Mission San Luis
in Tallahassee
As you walk around looking at the paintings on the walls, you will find it hard not to think about the 900 people buried under the simple dirt floor.

Today's Featured Listing

Wakulla Springs State Park
in Wakulla Springs
Open daily, 8am - 7:30pm

From the very first residents of Florida to the tourists of today, Wakulla Springs has been fascinating visitors for more than 12,000 years.

This 6,000-acre state park and wildlife sanctuary is home to one of the largest springs in the world, with an average of 250 million gallons of water flowing daily into its 9 mile long river. An intricate cave system, first discovered in the 1950s and thoroughly explored in 1987, exists almost a half-mile below the surface. Within the 12 miles of caves, divers have found a number of fossilized mastodon bones and a species of eyeless albino cave crustaceans.

Archaeologists have found stone blades and Clovis spear points that date back thousands of years, when the gigantic Wakulla Springs was nothing more than a small sinkhole. It is believed that more than 50,000 Apalachee Indians lived in this area before the arrival of the Spanish.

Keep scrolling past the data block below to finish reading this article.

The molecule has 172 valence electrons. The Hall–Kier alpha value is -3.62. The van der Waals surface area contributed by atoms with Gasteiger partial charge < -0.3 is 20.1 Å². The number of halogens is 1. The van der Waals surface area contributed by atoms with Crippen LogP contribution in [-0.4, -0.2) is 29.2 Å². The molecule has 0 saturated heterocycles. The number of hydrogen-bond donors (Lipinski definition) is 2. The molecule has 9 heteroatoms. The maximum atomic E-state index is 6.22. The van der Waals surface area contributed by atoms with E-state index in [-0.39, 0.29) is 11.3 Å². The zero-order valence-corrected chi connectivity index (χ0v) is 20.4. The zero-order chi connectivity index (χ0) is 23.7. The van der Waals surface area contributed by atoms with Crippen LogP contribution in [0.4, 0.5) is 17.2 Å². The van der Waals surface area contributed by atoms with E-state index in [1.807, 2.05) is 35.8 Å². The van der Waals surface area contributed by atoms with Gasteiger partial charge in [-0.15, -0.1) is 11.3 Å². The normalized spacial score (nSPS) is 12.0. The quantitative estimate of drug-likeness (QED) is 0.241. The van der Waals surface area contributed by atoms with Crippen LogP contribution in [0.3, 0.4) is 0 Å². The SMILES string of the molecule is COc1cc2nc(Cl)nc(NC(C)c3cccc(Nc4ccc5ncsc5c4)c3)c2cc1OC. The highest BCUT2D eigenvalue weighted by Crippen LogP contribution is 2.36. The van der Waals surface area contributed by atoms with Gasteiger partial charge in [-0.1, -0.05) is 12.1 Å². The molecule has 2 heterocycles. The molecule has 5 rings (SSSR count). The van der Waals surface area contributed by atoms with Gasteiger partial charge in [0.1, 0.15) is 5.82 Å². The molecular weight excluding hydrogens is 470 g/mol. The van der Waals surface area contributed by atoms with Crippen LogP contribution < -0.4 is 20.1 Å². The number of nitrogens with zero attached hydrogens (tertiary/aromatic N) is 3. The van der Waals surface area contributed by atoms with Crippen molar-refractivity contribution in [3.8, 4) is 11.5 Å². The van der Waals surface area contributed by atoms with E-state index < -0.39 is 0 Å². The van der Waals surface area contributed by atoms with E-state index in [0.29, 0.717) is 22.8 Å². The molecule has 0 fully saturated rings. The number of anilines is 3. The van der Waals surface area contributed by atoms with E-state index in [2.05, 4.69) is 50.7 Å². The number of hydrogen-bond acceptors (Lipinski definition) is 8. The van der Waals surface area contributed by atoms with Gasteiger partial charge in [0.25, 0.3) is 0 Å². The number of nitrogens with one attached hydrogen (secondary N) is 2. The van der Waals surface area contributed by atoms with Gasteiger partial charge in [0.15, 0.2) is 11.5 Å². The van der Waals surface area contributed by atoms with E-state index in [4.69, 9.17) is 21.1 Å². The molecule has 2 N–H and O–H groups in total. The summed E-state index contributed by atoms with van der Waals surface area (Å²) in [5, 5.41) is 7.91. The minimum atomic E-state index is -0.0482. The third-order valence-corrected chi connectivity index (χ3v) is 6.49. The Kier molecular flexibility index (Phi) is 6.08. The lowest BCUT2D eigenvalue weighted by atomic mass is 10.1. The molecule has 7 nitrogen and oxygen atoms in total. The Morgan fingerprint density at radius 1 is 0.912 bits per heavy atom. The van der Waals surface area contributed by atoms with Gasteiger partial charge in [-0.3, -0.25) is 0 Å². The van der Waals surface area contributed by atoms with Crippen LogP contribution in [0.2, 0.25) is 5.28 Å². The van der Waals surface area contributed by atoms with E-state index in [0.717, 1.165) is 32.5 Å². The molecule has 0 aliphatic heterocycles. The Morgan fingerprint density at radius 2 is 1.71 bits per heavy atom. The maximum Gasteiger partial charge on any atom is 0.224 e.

In 1528, Panfilo de Narvaez became the first Spaniard to explore the Wakulla Springs area. He was in search of gold and riches, but his ill-fated expedition encountered fierce resistance from the Apalachee and resulted in starvation and death. In 1656, the Spanish set up a mission system to try to Christianize the Indians and bring them under Spanish control. The capital of this mission system, Mission San Luis de Apalachee, was set up in this area.

In the 1850s, the legend of this magical place where water gushed forth from the ground attracted the attention of archaeologists like George S. King, a Rhode Island professor, who found a mastodon jawbone in just 40 feet of water. For the next century, naturalists and early “ecotourists” explored Wakulla to enjoy its wealth of wildlife.

The park became even more well-known in 1941 when the original Tarzan movie was filmed there. In 1953, the spring was used for scenes in The Creature From The Black Lagoon. Wakulla Springs was designated a National Natural Landmark in 1966, and added to the National Register of Historic Places in 1993.

The intricate, 12 mile cave system beneath Wakulla Springs
Wakulla Springs State Park
Wakulla Springs in Florida
The beautiful Wakulla Springs
Wakulla Springs, where part of the movie Creature From The Black Lagoon was filmed